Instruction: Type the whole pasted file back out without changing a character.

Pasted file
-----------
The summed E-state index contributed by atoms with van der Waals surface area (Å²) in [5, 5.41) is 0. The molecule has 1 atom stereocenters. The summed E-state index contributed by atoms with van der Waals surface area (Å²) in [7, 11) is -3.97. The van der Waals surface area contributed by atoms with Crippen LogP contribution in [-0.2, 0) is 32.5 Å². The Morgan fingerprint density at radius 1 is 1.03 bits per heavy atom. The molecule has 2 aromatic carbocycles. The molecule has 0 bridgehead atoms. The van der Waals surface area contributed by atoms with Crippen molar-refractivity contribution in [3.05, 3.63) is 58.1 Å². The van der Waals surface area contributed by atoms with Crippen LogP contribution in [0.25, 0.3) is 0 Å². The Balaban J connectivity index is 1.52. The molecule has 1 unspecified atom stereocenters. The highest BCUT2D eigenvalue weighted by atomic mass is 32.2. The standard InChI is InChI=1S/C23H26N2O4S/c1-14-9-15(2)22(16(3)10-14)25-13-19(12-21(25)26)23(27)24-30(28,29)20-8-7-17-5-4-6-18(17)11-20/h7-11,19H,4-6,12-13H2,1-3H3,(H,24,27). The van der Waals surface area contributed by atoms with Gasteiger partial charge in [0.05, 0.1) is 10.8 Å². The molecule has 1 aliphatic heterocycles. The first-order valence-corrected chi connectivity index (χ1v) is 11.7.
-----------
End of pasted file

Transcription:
The summed E-state index contributed by atoms with van der Waals surface area (Å²) in [5, 5.41) is 0. The molecule has 1 atom stereocenters. The summed E-state index contributed by atoms with van der Waals surface area (Å²) in [7, 11) is -3.97. The van der Waals surface area contributed by atoms with Crippen LogP contribution in [-0.2, 0) is 32.5 Å². The Morgan fingerprint density at radius 1 is 1.03 bits per heavy atom. The molecule has 2 aromatic carbocycles. The molecule has 0 bridgehead atoms. The van der Waals surface area contributed by atoms with Crippen molar-refractivity contribution in [3.05, 3.63) is 58.1 Å². The van der Waals surface area contributed by atoms with Crippen LogP contribution in [0.25, 0.3) is 0 Å². The Balaban J connectivity index is 1.52. The molecule has 1 unspecified atom stereocenters. The highest BCUT2D eigenvalue weighted by atomic mass is 32.2. The standard InChI is InChI=1S/C23H26N2O4S/c1-14-9-15(2)22(16(3)10-14)25-13-19(12-21(25)26)23(27)24-30(28,29)20-8-7-17-5-4-6-18(17)11-20/h7-11,19H,4-6,12-13H2,1-3H3,(H,24,27). The van der Waals surface area contributed by atoms with Gasteiger partial charge in [0.05, 0.1) is 10.8 Å². The molecule has 1 aliphatic heterocycles. The first-order valence-corrected chi connectivity index (χ1v) is 11.7.